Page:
Now Clinton Knows How Scooter Libby Felt
As Democrats exhale after FBI director James Comey's announcement that his probe into Hillary Clinton's private e-mail server remains closed, my thoughts turn to Scooter Libby.
You may remember him. He was the aide to Vice President Dick Cheney who Democrats said disclosed the identity of an undercover CIA officer named Valerie Plame to the late columnist Robert Novak.
Like the e-mail scandal that obsesses Washington on the eve of the election, Plamegate on its surface was about the mishandling of state secrets. Also as in the investigation into Clinton's e-mail, Comey played an important role. After being confirmed as deputy attorney general, Comey recused himself from the case and recommended that his friend Patrick Fitzgerald take it up as a special prosecutor.
But the main similarity between Libby's ordeal and the ones facing Clinton and her aides is how both targets were tried and convicted in the press before facing a trial. So it's worth noting that last week on Nov. 3, Libby was reinstated to the DC bar -- a signal that the bar considers his perjury conviction to be less than convincing.
This wasn't how it was supposed to turn out. Eleven years ago many of the liberal journalists who today deride the FBI for leaking about its probes into Clinton were gobbling up leaks from Fitzgerald's office about Libby.
But those leaks were all wrong. He was not the source for Novak's column about Plame. That was Colin Powell's deputy, Richard Armitage. Like his boss, Armitage opposed the neoconservatives in the George W. Bush administration and was spared the wrath of Democrats and journalists who were turning against the Iraq war.
The press also exaggerated the damage done by the disclosure of Plame's identity. As the CIA's former general counsel, John Rizzo, wrote in his 2014 memoir, "There was no evidence indicating that any CIA source or operation -- or Plame herself, for that matter -- was placed in jeopardy as a result of the 'outing.'" Rizzo went onto say the whole four-year investigation and prosecution was a "colossal waste of time and money," and that he was surprised such a "marginally harmful leak" would be investigated, given how many more damaging leaks are never investigated at all.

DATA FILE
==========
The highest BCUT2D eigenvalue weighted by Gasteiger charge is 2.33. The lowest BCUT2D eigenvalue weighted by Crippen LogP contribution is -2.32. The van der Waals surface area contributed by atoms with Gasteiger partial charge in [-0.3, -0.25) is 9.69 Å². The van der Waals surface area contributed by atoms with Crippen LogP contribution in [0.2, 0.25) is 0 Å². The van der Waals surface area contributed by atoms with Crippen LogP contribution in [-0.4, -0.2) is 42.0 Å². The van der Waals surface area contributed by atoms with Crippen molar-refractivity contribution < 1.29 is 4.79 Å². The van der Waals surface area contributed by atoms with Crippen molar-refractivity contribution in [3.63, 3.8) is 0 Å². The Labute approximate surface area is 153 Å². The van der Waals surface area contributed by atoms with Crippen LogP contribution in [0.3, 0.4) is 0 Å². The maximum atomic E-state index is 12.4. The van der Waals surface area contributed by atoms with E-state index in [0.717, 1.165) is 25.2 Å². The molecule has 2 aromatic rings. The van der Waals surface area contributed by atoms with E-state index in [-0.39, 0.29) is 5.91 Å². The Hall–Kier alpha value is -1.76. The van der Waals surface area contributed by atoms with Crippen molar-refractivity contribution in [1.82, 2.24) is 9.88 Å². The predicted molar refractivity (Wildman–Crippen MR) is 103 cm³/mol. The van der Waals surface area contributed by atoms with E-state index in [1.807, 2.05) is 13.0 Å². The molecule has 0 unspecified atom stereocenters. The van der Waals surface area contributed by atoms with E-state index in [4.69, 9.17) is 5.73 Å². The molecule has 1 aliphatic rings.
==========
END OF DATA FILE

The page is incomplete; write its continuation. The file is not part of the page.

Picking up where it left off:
Fitzgerald never charged Armitage with a crime. Instead he nailed Libby on obstruction of justice, and a grand jury concluded that he lied to FBI investigators, even though Libby to this day maintains his answers to the bureau were because of his faulty memory. President George W. Bush commuted Libby's sentence but never pardoned him.
A pardon of sorts came last week when he was reinstated to the DC bar. According to the National Law Journal, the disciplinary counsels to the bar concluded that Libby did not have deficiency in his character despite his convictions. They also noted that "Libby has presented credible evidence in support of his version of events and it appears that one key prosecution witness, Judith Miller, has changed her recollection of the events in question." Indeed, Miller in her memoir released this year wrote that Fitzgerald tricked her into falsely testifying against Libby by withholding relevant information he had obtained in his investigation.
All of this is relevant as we consider the disclosures about the FBI's investigation of the Clinton Foundation and Clinton's e-mail server. As the Libby affair shows, leaks about investigations are not only often wrong, but also undermine the investigations themselves. The fact that Fitzgerald never prosecuted Armitage, the actual leaker, and instead focused on Libby was itself an injustice. So was the decision of Fitzgerald's office and the State Department to let Libby twist in the wind, instead of acknowledging Armitage was the leaker all along.
But the Democrats went along with this because it was a chance to go after higher-up officials in the Bush administration. As Senator Chuck Schumer, Democrat of New York, said after the sentencing: "Scooter Libby ended up being the fall guy." This is how the game has been played by both parties when they are out of power. From Iran-Contra to Whitewater, the investigation itself is often a tool to delegitimize one's political opposition. Is it any wonder that Donald Trump has run his campaign on Clinton's crookedness? Just making the allegation exacts a price.
But there is another abuse of power endemic to this cycle of criminalized politics. The investigators themselves wield enormous sway over our politics through the selective disclosure of information. It took until 2006 for it to come out that Armitage leaked Plame's identity to Novak, when Michael Isikoff and David Corn disclosed this fact in their book about the Bush administration. But by then the damage was already done.
In light of this pattern, it's worth savoring the following absurdity. As the superb Reuters correspondent Mark Hosenball reported last week, Comey decided to inform Congress on the eve of the election of his decision to check Anthony Weiner's computers for new e-mails in part because he feared it would leak out if he didn't.
Think about that for a minute. The FBI director worried his own investigators would mishandle highly sensitive law enforcement information about an investigation into Clinton's own mishandling of highly sensitive national security information. It's a reminder of the time when a barrage of leaks destroyed a man for a leak he never committed. Only this time Comey prevented a prosecution in court against someone already convicted in the press.
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